Many people who plan on moving to Costa Rica wonder about bringing a pet with them. I’ve now done it twice. I am still not an expert, but here is my story. Back in 2001, I brought a two year old Boxer with me when I moved to Nosara. It was relatively easy. I remember having to get documents signed off by my vet in California that verified the dog’s shots were up-to-date and then I had to send that document to Costa Rica Consulate in LA to get stamped. This time around it was a bit easier and I didn’t have to mail anything to the CR Consulate.
I had a trip planned to North Carolina to visit my sister in late October. A few weeks before the trip I did an Internet search for ‘puppy Boxers’. We’ve had a few Boxers over the years and were looking for one to fill the hole in our hearts left by our last Boxer that passed away about a year ago. We hadn’t had any luck finding a Boxer litter in Costa Rica, so I tried NC. I found a very reputable breeder that lived only one town over from where I was going near Ashville, NC. The pups in this litter were old enough to take home and when the breeder sent me photos of the available pups, it was love at first site. After securing my pup, which would be later named ‘Dempsey’, I had a short amount of time to get my plan together. I looked at Delta Airline’s website for pet restrictions and saw that I could bring the puppy on board with me in a small crate that would have to fit under the seat in front of me. The added cost was $125. Good thing Dempsey is still a pup, because Delta does not let snub nose dogs (Boxer, Bulldogs, Pugs, etc) fly underneath the plane anymore, no matter what their size. I then ordered a ‘soft crate’ on Amazon that was airline approved. I was now only about 10 days away from my trip. The next step was to get the pup’s travel documents in order. Thank goodness, the breeder I chose was the most helpful person ever and got the travel docs signed and stamped for me. I downloaded the “Veterinary Health Certificate for the Export of Dogs and Cats from the United States of America to Costa Rica” form (yes, that form actually exists) and e-mailed it to her. The breeder’s vet filled out the form stating the pup’s vaccinations, health status, etc. and mailed it (with a stamped return envelope) to The US Department of Agriculture to be stamped and certified and mailed back. The entire process took about five business days. Here are some points of interest I learned:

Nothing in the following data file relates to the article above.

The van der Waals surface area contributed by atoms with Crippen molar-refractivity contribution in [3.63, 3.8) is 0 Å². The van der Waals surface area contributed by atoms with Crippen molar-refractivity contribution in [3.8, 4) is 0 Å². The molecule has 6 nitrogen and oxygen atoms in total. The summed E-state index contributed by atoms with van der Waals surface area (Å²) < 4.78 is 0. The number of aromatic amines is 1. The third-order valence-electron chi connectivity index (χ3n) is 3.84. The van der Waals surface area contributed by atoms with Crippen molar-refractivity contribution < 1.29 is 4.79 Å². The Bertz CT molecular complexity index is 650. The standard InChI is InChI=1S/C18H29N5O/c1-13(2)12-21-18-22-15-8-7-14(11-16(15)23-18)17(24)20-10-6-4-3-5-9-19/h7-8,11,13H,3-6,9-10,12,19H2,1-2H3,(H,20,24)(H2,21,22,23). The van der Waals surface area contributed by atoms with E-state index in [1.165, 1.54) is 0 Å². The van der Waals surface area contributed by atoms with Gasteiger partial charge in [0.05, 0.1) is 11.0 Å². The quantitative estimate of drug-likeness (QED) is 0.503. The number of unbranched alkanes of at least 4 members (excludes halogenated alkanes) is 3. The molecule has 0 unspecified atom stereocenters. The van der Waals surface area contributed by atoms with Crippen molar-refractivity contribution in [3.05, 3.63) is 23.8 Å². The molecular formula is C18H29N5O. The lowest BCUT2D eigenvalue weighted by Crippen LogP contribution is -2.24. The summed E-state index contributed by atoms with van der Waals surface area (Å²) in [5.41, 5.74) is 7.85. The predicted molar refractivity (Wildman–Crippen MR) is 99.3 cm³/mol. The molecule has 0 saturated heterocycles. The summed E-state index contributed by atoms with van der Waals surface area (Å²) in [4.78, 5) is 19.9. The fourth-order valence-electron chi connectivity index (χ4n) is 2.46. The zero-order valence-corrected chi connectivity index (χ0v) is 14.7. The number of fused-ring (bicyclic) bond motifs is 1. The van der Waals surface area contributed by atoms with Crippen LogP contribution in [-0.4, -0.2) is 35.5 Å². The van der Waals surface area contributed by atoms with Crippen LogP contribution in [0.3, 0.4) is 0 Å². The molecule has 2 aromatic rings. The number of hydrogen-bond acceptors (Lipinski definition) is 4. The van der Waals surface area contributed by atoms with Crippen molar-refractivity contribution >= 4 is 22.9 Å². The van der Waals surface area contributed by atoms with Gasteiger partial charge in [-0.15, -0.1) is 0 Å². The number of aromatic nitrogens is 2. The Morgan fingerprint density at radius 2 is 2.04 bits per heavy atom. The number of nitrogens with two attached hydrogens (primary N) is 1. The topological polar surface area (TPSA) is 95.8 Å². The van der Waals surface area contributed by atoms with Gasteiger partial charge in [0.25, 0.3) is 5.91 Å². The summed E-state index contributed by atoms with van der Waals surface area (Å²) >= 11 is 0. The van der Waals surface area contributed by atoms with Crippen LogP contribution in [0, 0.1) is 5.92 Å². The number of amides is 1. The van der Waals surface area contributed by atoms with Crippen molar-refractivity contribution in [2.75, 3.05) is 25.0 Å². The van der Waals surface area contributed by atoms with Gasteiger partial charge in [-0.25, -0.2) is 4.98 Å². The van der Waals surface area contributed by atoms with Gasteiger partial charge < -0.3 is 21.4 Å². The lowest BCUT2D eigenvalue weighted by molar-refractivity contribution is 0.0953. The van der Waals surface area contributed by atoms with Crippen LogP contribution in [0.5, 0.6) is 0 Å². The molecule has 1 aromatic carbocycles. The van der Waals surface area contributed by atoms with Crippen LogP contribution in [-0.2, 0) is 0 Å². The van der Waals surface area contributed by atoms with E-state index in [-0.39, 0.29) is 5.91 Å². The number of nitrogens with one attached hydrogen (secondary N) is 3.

This vet examination needs to be done within 2 weeks of the departure date in order for it to be valid.
Dogs need vaccines for distemper, hepatitis, Leptospirosis, parvovirus and rabies (Cats just need rabies shot). Dempsey was too young for the rabies shot so we did that a month later here in Nosara.
- Neither a ‘chip’ nor ‘pet passport’ is required for travel to Costa Rica.
So now I’m ready to fly from Liberia, Costa Rica to North Carolina for my visit and to pick up the pooch. The world’s most awesome breeder had e-mailed me copies of the travel documents ahead of time so when I went to the airport in Liberia to depart, I stopped at the Customs Office and asked for the Head Honcho and showed him the dog’s docs. He told me that everything looked perfect that I only needed to bring the originals with me when I was to return a few days later with Dempsey in tow.
Now in NC, I picked up my new best friend and he was everything I’d hoped for; super cute, playful and yet with a touch of mellow. After spending a few days with him I started to have a few concerns about the trip. For starters, he was only 3.5 months old but was growing at an insane rate. When I first inquired he was about 14 lbs, and now only ten days later he was 18 lbs with three days to go before I return to CR. Would he fit in the little crate I got him? The answer was no… I had to go to PetSmart and buy a bigger model (it was made of vinyl and mesh with a shoulder strap and cost about $50). Oh well. I knew if I didn’t go back to Costa Rica soon, he would not fit under the seat on the plane at all. My second concern was would he stay in the crate for the 7 hour trip back to Liberia (Ashville to Atlanta and then Atlanta to Liberia)? After all, he is a puppy with a ton of energy. We practiced for three days getting him to stay in the ‘soft crate’ for a few minutes at a time and he wasn’t enjoying the confinement. My genius sister went to the pet store and found an all natural/organic liquid that keeps dog ‘chilled and relaxed’. It is a called ‘Calm Down’. She said because it is all natural, you can’t overdose the dog, but recommended only an eye dropper dosage every half hour as needed. It worked!!!! He was perfect for the entire trip with nary a peep. In fact, the people sitting next to me on the flight didn’t know I was with pup until we were getting off the plane (which was unfortunate as he let out some deadly gas a few times and I’m sure the lady next to me thought it was me…) . When I arrived at Liberia and was going through customs, the Head Honcho recognized me and came and helped me with my luggage. He took my paperwork with little more than a glance, began petting Dempsey and welcomed me back.
I couldn’t have hoped for an easier trip. Now a month later, Dempsey is a huge part of our family. The little research and planning I’d done ahead of time went a long way, not to mention the super awesome breeder and my all-star sister for their help. Here are some helpful links: